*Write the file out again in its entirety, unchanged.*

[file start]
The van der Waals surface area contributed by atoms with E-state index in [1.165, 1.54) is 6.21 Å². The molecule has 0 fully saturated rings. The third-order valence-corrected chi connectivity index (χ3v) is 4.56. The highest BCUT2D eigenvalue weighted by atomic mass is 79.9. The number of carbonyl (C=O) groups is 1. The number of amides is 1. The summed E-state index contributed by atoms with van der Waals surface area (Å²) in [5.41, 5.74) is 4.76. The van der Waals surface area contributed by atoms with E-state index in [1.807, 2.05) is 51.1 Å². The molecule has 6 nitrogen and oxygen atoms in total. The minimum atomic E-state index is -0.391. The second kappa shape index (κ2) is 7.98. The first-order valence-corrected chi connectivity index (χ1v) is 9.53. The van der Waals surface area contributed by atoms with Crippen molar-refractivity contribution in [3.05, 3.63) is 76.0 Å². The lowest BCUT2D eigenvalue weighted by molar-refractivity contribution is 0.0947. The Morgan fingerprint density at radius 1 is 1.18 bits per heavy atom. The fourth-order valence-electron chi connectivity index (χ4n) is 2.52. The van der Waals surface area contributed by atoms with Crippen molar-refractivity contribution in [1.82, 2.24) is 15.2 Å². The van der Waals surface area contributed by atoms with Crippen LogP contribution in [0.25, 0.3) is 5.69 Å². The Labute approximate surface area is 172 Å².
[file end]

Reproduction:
The van der Waals surface area contributed by atoms with E-state index in [1.165, 1.54) is 6.21 Å². The molecule has 0 fully saturated rings. The third-order valence-corrected chi connectivity index (χ3v) is 4.56. The highest BCUT2D eigenvalue weighted by atomic mass is 79.9. The number of carbonyl (C=O) groups is 1. The number of amides is 1. The summed E-state index contributed by atoms with van der Waals surface area (Å²) in [5.41, 5.74) is 4.76. The van der Waals surface area contributed by atoms with E-state index in [1.807, 2.05) is 51.1 Å². The molecule has 6 nitrogen and oxygen atoms in total. The minimum atomic E-state index is -0.391. The second kappa shape index (κ2) is 7.98. The first-order valence-corrected chi connectivity index (χ1v) is 9.53. The van der Waals surface area contributed by atoms with Crippen molar-refractivity contribution in [3.05, 3.63) is 76.0 Å². The lowest BCUT2D eigenvalue weighted by molar-refractivity contribution is 0.0947. The Morgan fingerprint density at radius 1 is 1.18 bits per heavy atom. The fourth-order valence-electron chi connectivity index (χ4n) is 2.52. The van der Waals surface area contributed by atoms with Crippen molar-refractivity contribution in [1.82, 2.24) is 15.2 Å². The van der Waals surface area contributed by atoms with Crippen LogP contribution in [0.25, 0.3) is 5.69 Å². The Labute approximate surface area is 172 Å².